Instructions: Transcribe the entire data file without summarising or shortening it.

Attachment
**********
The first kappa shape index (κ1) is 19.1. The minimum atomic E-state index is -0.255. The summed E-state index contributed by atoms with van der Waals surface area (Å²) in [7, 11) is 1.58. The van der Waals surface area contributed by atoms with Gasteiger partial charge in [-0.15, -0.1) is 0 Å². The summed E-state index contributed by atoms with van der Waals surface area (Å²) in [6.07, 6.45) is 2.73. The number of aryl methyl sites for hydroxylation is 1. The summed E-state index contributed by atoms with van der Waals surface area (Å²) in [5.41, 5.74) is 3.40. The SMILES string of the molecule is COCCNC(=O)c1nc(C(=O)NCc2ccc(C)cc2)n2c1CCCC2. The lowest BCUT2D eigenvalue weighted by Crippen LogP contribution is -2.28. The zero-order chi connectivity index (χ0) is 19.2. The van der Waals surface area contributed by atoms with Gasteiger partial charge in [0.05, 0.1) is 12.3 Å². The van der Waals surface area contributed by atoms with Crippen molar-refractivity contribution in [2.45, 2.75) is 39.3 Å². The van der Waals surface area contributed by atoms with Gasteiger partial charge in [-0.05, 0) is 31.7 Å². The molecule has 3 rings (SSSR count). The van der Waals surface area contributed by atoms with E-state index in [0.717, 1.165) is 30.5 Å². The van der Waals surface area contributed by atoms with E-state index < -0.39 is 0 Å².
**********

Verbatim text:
The first kappa shape index (κ1) is 19.1. The minimum atomic E-state index is -0.255. The summed E-state index contributed by atoms with van der Waals surface area (Å²) in [7, 11) is 1.58. The van der Waals surface area contributed by atoms with Gasteiger partial charge in [-0.15, -0.1) is 0 Å². The summed E-state index contributed by atoms with van der Waals surface area (Å²) in [6.07, 6.45) is 2.73. The number of aryl methyl sites for hydroxylation is 1. The summed E-state index contributed by atoms with van der Waals surface area (Å²) in [5.41, 5.74) is 3.40. The SMILES string of the molecule is COCCNC(=O)c1nc(C(=O)NCc2ccc(C)cc2)n2c1CCCC2. The lowest BCUT2D eigenvalue weighted by Crippen LogP contribution is -2.28. The zero-order chi connectivity index (χ0) is 19.2. The van der Waals surface area contributed by atoms with Gasteiger partial charge in [0.05, 0.1) is 12.3 Å². The van der Waals surface area contributed by atoms with Crippen molar-refractivity contribution in [2.45, 2.75) is 39.3 Å². The van der Waals surface area contributed by atoms with Gasteiger partial charge in [-0.05, 0) is 31.7 Å². The molecule has 3 rings (SSSR count). The van der Waals surface area contributed by atoms with E-state index in [0.717, 1.165) is 30.5 Å². The van der Waals surface area contributed by atoms with E-state index < -0.39 is 0 Å².